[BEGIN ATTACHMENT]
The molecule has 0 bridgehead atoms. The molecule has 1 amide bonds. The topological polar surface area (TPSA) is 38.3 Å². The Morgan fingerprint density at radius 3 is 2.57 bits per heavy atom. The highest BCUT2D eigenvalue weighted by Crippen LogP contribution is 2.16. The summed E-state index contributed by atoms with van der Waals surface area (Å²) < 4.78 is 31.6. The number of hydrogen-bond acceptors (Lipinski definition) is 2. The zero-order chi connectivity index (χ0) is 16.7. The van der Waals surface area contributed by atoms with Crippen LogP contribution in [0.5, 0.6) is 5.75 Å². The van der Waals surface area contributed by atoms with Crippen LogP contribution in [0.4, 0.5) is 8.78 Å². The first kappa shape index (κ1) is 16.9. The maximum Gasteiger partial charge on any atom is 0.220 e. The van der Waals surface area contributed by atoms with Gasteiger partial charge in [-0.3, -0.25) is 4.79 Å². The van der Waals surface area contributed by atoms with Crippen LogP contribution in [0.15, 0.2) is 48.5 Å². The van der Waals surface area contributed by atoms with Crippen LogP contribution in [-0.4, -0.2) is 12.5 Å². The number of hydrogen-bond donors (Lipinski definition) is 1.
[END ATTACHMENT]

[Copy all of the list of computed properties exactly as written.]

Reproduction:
The molecule has 0 bridgehead atoms. The molecule has 1 amide bonds. The topological polar surface area (TPSA) is 38.3 Å². The Morgan fingerprint density at radius 3 is 2.57 bits per heavy atom. The highest BCUT2D eigenvalue weighted by Crippen LogP contribution is 2.16. The summed E-state index contributed by atoms with van der Waals surface area (Å²) < 4.78 is 31.6. The number of hydrogen-bond acceptors (Lipinski definition) is 2. The zero-order chi connectivity index (χ0) is 16.7. The van der Waals surface area contributed by atoms with Crippen LogP contribution in [0.5, 0.6) is 5.75 Å². The van der Waals surface area contributed by atoms with Crippen LogP contribution in [0.4, 0.5) is 8.78 Å². The first kappa shape index (κ1) is 16.9. The maximum Gasteiger partial charge on any atom is 0.220 e. The van der Waals surface area contributed by atoms with Gasteiger partial charge in [-0.3, -0.25) is 4.79 Å². The van der Waals surface area contributed by atoms with Crippen LogP contribution in [0.15, 0.2) is 48.5 Å². The van der Waals surface area contributed by atoms with Crippen LogP contribution in [-0.4, -0.2) is 12.5 Å². The number of hydrogen-bond donors (Lipinski definition) is 1.